For any man facing up to the challenge of representing his closest friend on the biggest day of his life, watching the opening scene of the recent hit British comedy I Give it a Year should be at the top of any pre-wedding check list. In it, the hapless buffoon played by Mr Stephen Merchant delivers possibly the most toe-curling best man's speech it's possible to imagine. It's so bad that by the end not even the groom can disguise his horror. Whatever people say about this being the most supportive audience you'll ever face, the best man's speech is a tightrope. You will either traverse it successfully and be hailed as the hero who lights the fuse for the fun part of the evening, or you'll fall horribly and want to spend the rest of the wedding hiding in a cubicle in the portable toilets. I have witnessed a man who boasted about being a much in-demand after-dinner speaker flatten the atmosphere in a previously ebullient marquee, so do yourself - and the groom - a favour, and take heed of the advice on the slides, above.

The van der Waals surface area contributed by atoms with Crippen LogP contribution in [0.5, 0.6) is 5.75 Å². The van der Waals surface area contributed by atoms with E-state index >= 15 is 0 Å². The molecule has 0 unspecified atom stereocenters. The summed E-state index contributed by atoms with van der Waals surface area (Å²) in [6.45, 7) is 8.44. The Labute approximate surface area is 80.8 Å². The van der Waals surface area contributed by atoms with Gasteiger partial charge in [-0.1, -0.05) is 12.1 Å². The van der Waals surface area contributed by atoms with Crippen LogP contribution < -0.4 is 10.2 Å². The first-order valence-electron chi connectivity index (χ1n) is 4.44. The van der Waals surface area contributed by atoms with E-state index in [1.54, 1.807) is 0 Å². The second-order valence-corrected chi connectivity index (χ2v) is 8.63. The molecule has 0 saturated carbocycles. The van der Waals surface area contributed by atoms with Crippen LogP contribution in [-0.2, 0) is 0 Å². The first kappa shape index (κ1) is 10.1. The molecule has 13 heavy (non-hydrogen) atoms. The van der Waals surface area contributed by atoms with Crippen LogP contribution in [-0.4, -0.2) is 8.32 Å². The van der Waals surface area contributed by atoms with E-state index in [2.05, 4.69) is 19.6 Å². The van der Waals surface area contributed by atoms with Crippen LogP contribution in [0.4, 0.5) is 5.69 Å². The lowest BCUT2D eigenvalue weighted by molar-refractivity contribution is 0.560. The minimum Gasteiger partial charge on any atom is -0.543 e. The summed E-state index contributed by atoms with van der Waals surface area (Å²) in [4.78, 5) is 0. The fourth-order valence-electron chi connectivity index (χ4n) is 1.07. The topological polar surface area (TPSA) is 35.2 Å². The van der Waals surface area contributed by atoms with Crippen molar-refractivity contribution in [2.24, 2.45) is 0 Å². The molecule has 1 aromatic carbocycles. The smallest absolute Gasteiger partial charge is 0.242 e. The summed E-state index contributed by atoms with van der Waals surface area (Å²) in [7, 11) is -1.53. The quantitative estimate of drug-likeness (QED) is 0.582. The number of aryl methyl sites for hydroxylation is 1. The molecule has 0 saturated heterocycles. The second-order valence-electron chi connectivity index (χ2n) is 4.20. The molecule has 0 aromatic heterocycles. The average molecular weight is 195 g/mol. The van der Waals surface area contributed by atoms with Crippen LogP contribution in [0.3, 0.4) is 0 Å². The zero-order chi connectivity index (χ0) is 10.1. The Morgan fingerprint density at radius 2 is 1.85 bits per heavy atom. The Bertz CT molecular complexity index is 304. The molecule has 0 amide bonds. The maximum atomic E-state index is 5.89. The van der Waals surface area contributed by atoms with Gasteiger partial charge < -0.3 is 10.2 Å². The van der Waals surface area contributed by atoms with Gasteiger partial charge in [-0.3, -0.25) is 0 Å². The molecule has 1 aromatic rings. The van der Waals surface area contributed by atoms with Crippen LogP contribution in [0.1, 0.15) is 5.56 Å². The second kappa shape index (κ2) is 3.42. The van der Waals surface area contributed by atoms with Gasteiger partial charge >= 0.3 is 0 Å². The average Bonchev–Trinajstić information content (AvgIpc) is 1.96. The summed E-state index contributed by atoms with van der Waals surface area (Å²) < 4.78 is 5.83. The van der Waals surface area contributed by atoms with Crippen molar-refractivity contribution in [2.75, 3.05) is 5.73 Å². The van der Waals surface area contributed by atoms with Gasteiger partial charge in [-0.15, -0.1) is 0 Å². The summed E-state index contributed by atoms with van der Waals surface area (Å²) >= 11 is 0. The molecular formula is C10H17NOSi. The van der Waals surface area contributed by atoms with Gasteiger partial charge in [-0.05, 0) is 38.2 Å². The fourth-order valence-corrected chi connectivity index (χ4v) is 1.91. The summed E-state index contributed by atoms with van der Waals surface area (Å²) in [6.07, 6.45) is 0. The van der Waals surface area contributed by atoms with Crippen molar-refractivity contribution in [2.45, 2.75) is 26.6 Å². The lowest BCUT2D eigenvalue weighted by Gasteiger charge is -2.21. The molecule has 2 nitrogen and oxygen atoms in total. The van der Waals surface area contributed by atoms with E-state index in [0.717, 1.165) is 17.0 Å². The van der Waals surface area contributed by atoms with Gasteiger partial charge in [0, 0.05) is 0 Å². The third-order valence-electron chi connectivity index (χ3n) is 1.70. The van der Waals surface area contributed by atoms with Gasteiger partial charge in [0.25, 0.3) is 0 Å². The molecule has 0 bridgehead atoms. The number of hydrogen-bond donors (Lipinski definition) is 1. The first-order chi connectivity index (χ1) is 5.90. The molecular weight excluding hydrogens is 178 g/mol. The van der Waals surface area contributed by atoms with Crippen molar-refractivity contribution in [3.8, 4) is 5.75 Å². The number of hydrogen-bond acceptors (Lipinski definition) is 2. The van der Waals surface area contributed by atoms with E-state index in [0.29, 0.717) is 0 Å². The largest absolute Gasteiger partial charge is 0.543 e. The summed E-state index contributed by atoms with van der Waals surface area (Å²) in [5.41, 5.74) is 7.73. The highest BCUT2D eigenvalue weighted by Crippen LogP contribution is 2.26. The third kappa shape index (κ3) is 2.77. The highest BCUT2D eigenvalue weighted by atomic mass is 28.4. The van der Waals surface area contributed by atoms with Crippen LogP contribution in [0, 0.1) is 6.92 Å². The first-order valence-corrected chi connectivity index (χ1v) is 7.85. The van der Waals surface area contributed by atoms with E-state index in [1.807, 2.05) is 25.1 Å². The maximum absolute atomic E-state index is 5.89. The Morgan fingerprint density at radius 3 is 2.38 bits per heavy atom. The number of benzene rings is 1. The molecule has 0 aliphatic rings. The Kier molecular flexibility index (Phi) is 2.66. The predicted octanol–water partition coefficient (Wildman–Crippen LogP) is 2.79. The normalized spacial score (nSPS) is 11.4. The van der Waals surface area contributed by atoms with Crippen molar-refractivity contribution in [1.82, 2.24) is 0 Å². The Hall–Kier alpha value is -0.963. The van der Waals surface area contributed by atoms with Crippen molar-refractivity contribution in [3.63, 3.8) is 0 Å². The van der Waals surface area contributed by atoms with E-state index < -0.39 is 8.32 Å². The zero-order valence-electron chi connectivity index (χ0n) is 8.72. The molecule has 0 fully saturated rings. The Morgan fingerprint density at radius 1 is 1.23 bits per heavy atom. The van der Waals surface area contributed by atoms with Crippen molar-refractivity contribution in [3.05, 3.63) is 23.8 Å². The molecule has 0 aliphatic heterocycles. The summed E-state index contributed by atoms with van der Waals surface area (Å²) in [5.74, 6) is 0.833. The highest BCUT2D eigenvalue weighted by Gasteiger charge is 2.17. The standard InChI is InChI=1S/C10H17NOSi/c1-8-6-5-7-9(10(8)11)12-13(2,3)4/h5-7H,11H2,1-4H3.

Humiliating the groom
As best man your job is to support your friend throughout an exciting but stressful day. Neither he, nor anybody else, wants to hear about the appalling, tawdry things that went down on that "legendary" university rugby tour.
Speaking in riddles
If it's bad to recount unflattering anecdotes it's almost worse to allude to juvenile misadventures without revealing what they are. Try to entertain the whole party, not just the guys who were on the stag night.
Talking for too long
Keep it short and sweet - five minutes is perfect. People want to hear what you have to say, but go on too long and their thoughts will turn to dinner, or their wish for another drink. It's best to leave them wanting more.